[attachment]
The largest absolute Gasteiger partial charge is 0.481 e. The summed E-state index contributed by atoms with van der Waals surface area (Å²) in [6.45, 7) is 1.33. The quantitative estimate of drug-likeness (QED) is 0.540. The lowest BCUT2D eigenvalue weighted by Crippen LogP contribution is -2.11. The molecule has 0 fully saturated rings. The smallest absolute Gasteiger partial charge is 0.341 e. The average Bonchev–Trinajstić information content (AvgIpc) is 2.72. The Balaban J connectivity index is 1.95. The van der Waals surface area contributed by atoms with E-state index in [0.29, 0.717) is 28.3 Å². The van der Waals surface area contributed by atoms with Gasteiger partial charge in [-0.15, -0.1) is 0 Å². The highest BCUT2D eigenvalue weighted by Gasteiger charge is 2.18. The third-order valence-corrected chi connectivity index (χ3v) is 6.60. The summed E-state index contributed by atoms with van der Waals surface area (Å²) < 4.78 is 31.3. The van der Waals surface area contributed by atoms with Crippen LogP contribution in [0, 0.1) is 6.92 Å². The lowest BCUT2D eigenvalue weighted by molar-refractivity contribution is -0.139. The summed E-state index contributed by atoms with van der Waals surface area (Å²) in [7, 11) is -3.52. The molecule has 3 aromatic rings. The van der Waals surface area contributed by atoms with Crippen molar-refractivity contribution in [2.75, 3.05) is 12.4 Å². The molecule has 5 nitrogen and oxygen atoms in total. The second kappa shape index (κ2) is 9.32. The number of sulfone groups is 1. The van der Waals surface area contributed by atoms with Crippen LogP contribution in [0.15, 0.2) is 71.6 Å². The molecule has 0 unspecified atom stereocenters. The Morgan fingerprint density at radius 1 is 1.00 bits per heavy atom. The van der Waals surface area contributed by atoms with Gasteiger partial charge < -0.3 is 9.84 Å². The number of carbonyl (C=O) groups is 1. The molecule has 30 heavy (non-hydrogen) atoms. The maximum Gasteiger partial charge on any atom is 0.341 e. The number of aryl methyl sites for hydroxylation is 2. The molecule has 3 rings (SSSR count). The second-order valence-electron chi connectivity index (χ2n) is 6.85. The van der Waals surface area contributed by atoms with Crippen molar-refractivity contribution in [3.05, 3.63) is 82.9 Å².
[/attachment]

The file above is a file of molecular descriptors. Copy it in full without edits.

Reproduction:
The largest absolute Gasteiger partial charge is 0.481 e. The summed E-state index contributed by atoms with van der Waals surface area (Å²) in [6.45, 7) is 1.33. The quantitative estimate of drug-likeness (QED) is 0.540. The lowest BCUT2D eigenvalue weighted by Crippen LogP contribution is -2.11. The molecule has 0 fully saturated rings. The smallest absolute Gasteiger partial charge is 0.341 e. The average Bonchev–Trinajstić information content (AvgIpc) is 2.72. The Balaban J connectivity index is 1.95. The van der Waals surface area contributed by atoms with E-state index in [0.29, 0.717) is 28.3 Å². The van der Waals surface area contributed by atoms with Gasteiger partial charge in [-0.15, -0.1) is 0 Å². The highest BCUT2D eigenvalue weighted by Gasteiger charge is 2.18. The third-order valence-corrected chi connectivity index (χ3v) is 6.60. The summed E-state index contributed by atoms with van der Waals surface area (Å²) < 4.78 is 31.3. The van der Waals surface area contributed by atoms with Crippen LogP contribution in [0, 0.1) is 6.92 Å². The lowest BCUT2D eigenvalue weighted by molar-refractivity contribution is -0.139. The summed E-state index contributed by atoms with van der Waals surface area (Å²) in [7, 11) is -3.52. The molecule has 3 aromatic rings. The van der Waals surface area contributed by atoms with Crippen molar-refractivity contribution in [2.75, 3.05) is 12.4 Å². The molecule has 5 nitrogen and oxygen atoms in total. The second kappa shape index (κ2) is 9.32. The number of sulfone groups is 1. The van der Waals surface area contributed by atoms with Crippen LogP contribution in [0.15, 0.2) is 71.6 Å². The molecule has 0 unspecified atom stereocenters. The Morgan fingerprint density at radius 1 is 1.00 bits per heavy atom. The van der Waals surface area contributed by atoms with Gasteiger partial charge < -0.3 is 9.84 Å². The number of carbonyl (C=O) groups is 1. The molecule has 30 heavy (non-hydrogen) atoms. The maximum Gasteiger partial charge on any atom is 0.341 e. The number of aryl methyl sites for hydroxylation is 2. The molecule has 3 rings (SSSR count). The second-order valence-electron chi connectivity index (χ2n) is 6.85. The van der Waals surface area contributed by atoms with Crippen molar-refractivity contribution in [3.05, 3.63) is 82.9 Å².